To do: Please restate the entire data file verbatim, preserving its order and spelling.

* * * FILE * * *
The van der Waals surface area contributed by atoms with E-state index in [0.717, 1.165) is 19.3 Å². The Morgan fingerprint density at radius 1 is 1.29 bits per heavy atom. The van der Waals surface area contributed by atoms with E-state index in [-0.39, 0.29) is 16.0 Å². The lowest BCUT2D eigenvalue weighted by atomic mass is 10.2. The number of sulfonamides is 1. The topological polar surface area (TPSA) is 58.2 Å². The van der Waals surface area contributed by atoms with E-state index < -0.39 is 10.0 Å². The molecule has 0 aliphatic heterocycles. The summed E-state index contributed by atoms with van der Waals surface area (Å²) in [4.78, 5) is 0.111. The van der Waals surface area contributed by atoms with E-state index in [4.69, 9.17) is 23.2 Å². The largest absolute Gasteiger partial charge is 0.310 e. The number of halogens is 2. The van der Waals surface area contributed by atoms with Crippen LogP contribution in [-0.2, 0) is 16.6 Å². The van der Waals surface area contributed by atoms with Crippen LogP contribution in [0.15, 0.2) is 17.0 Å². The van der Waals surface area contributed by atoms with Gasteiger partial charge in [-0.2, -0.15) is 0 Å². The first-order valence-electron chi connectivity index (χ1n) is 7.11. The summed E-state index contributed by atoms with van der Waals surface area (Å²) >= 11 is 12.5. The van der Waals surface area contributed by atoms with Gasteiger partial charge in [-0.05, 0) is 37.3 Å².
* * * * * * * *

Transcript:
The van der Waals surface area contributed by atoms with E-state index in [0.717, 1.165) is 19.3 Å². The Morgan fingerprint density at radius 1 is 1.29 bits per heavy atom. The van der Waals surface area contributed by atoms with E-state index in [-0.39, 0.29) is 16.0 Å². The lowest BCUT2D eigenvalue weighted by atomic mass is 10.2. The number of sulfonamides is 1. The topological polar surface area (TPSA) is 58.2 Å². The van der Waals surface area contributed by atoms with E-state index < -0.39 is 10.0 Å². The molecule has 0 aliphatic heterocycles. The summed E-state index contributed by atoms with van der Waals surface area (Å²) in [4.78, 5) is 0.111. The van der Waals surface area contributed by atoms with E-state index in [4.69, 9.17) is 23.2 Å². The largest absolute Gasteiger partial charge is 0.310 e. The number of halogens is 2. The van der Waals surface area contributed by atoms with Crippen LogP contribution in [-0.2, 0) is 16.6 Å². The van der Waals surface area contributed by atoms with Crippen LogP contribution in [0.15, 0.2) is 17.0 Å². The van der Waals surface area contributed by atoms with Gasteiger partial charge in [-0.2, -0.15) is 0 Å². The first-order valence-electron chi connectivity index (χ1n) is 7.11. The summed E-state index contributed by atoms with van der Waals surface area (Å²) >= 11 is 12.5. The van der Waals surface area contributed by atoms with Gasteiger partial charge in [-0.05, 0) is 37.3 Å².